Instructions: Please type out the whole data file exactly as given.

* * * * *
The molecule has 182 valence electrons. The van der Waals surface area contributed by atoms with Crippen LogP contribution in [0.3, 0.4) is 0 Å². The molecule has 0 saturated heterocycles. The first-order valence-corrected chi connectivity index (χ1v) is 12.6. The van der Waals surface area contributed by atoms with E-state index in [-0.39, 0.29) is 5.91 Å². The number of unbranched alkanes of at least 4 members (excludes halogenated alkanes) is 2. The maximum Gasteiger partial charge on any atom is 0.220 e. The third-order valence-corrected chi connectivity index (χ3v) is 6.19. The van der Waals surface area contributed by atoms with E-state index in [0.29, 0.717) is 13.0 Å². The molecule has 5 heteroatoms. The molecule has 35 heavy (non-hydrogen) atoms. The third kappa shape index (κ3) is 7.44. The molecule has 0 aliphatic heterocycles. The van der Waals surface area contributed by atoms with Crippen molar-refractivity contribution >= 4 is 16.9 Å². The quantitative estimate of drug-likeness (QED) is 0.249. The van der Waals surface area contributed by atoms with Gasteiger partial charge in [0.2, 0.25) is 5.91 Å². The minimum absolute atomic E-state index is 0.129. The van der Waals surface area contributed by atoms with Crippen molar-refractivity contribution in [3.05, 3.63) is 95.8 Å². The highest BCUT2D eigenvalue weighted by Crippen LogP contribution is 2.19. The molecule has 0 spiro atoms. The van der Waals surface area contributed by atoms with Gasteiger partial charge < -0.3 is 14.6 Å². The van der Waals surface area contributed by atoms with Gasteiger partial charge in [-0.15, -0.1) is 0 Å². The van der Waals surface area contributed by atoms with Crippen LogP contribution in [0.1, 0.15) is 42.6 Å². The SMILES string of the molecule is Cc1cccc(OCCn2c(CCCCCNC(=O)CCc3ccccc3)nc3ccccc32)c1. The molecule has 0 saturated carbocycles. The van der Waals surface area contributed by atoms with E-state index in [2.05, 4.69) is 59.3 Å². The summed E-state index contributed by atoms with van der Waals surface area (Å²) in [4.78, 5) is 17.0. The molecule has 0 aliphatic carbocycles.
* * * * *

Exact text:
The molecule has 182 valence electrons. The van der Waals surface area contributed by atoms with Crippen LogP contribution in [0.3, 0.4) is 0 Å². The molecule has 0 saturated heterocycles. The first-order valence-corrected chi connectivity index (χ1v) is 12.6. The van der Waals surface area contributed by atoms with E-state index in [-0.39, 0.29) is 5.91 Å². The number of unbranched alkanes of at least 4 members (excludes halogenated alkanes) is 2. The maximum Gasteiger partial charge on any atom is 0.220 e. The third-order valence-corrected chi connectivity index (χ3v) is 6.19. The van der Waals surface area contributed by atoms with E-state index in [0.29, 0.717) is 13.0 Å². The molecule has 5 heteroatoms. The molecule has 35 heavy (non-hydrogen) atoms. The third kappa shape index (κ3) is 7.44. The molecule has 0 aliphatic heterocycles. The van der Waals surface area contributed by atoms with Crippen molar-refractivity contribution >= 4 is 16.9 Å². The quantitative estimate of drug-likeness (QED) is 0.249. The van der Waals surface area contributed by atoms with Gasteiger partial charge in [0.2, 0.25) is 5.91 Å². The minimum absolute atomic E-state index is 0.129. The van der Waals surface area contributed by atoms with Crippen molar-refractivity contribution in [3.05, 3.63) is 95.8 Å². The highest BCUT2D eigenvalue weighted by Crippen LogP contribution is 2.19. The molecule has 0 spiro atoms. The van der Waals surface area contributed by atoms with Gasteiger partial charge < -0.3 is 14.6 Å². The van der Waals surface area contributed by atoms with Gasteiger partial charge in [-0.15, -0.1) is 0 Å². The van der Waals surface area contributed by atoms with Crippen LogP contribution in [0.1, 0.15) is 42.6 Å². The SMILES string of the molecule is Cc1cccc(OCCn2c(CCCCCNC(=O)CCc3ccccc3)nc3ccccc32)c1. The molecule has 0 saturated carbocycles. The van der Waals surface area contributed by atoms with E-state index in [2.05, 4.69) is 59.3 Å². The summed E-state index contributed by atoms with van der Waals surface area (Å²) in [4.78, 5) is 17.0. The molecule has 0 aliphatic carbocycles.